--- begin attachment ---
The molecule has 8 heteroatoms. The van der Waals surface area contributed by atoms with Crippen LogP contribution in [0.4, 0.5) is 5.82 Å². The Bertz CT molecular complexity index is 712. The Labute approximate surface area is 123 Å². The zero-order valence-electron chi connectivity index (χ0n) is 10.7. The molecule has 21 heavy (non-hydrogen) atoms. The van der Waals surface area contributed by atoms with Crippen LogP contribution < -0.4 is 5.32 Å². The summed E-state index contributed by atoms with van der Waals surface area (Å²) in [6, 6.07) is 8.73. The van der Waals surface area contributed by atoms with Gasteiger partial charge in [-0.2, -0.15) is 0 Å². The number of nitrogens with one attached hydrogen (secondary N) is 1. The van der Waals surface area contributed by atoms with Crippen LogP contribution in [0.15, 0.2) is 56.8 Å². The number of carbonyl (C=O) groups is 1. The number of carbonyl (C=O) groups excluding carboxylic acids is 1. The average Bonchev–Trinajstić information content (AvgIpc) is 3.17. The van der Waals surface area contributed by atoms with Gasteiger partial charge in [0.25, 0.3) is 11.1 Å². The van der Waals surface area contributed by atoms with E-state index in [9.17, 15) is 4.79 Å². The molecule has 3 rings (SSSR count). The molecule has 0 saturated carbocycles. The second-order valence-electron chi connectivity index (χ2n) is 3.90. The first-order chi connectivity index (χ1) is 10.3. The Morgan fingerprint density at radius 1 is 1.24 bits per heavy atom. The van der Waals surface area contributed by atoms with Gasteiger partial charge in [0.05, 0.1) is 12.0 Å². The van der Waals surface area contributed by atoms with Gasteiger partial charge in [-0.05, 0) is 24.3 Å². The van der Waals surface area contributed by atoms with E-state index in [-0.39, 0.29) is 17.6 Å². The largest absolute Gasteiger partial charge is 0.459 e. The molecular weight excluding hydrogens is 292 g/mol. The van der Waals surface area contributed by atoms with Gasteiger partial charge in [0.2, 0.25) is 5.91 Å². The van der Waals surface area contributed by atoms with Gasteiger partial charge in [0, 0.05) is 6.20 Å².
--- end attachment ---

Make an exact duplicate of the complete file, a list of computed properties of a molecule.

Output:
The molecule has 8 heteroatoms. The van der Waals surface area contributed by atoms with Crippen LogP contribution in [0.4, 0.5) is 5.82 Å². The Bertz CT molecular complexity index is 712. The Labute approximate surface area is 123 Å². The zero-order valence-electron chi connectivity index (χ0n) is 10.7. The molecule has 21 heavy (non-hydrogen) atoms. The van der Waals surface area contributed by atoms with Crippen LogP contribution < -0.4 is 5.32 Å². The summed E-state index contributed by atoms with van der Waals surface area (Å²) in [6, 6.07) is 8.73. The van der Waals surface area contributed by atoms with Gasteiger partial charge in [-0.2, -0.15) is 0 Å². The number of nitrogens with one attached hydrogen (secondary N) is 1. The van der Waals surface area contributed by atoms with Crippen LogP contribution in [0.15, 0.2) is 56.8 Å². The number of carbonyl (C=O) groups is 1. The number of carbonyl (C=O) groups excluding carboxylic acids is 1. The average Bonchev–Trinajstić information content (AvgIpc) is 3.17. The van der Waals surface area contributed by atoms with Gasteiger partial charge in [0.25, 0.3) is 11.1 Å². The van der Waals surface area contributed by atoms with E-state index in [9.17, 15) is 4.79 Å². The molecule has 3 rings (SSSR count). The molecule has 0 saturated carbocycles. The second-order valence-electron chi connectivity index (χ2n) is 3.90. The first-order chi connectivity index (χ1) is 10.3. The Morgan fingerprint density at radius 1 is 1.24 bits per heavy atom. The van der Waals surface area contributed by atoms with Gasteiger partial charge in [0.05, 0.1) is 12.0 Å². The van der Waals surface area contributed by atoms with Gasteiger partial charge in [-0.05, 0) is 24.3 Å². The van der Waals surface area contributed by atoms with E-state index in [-0.39, 0.29) is 17.6 Å². The largest absolute Gasteiger partial charge is 0.459 e. The molecular weight excluding hydrogens is 292 g/mol. The van der Waals surface area contributed by atoms with Gasteiger partial charge in [0.2, 0.25) is 5.91 Å². The van der Waals surface area contributed by atoms with Gasteiger partial charge in [0, 0.05) is 6.20 Å².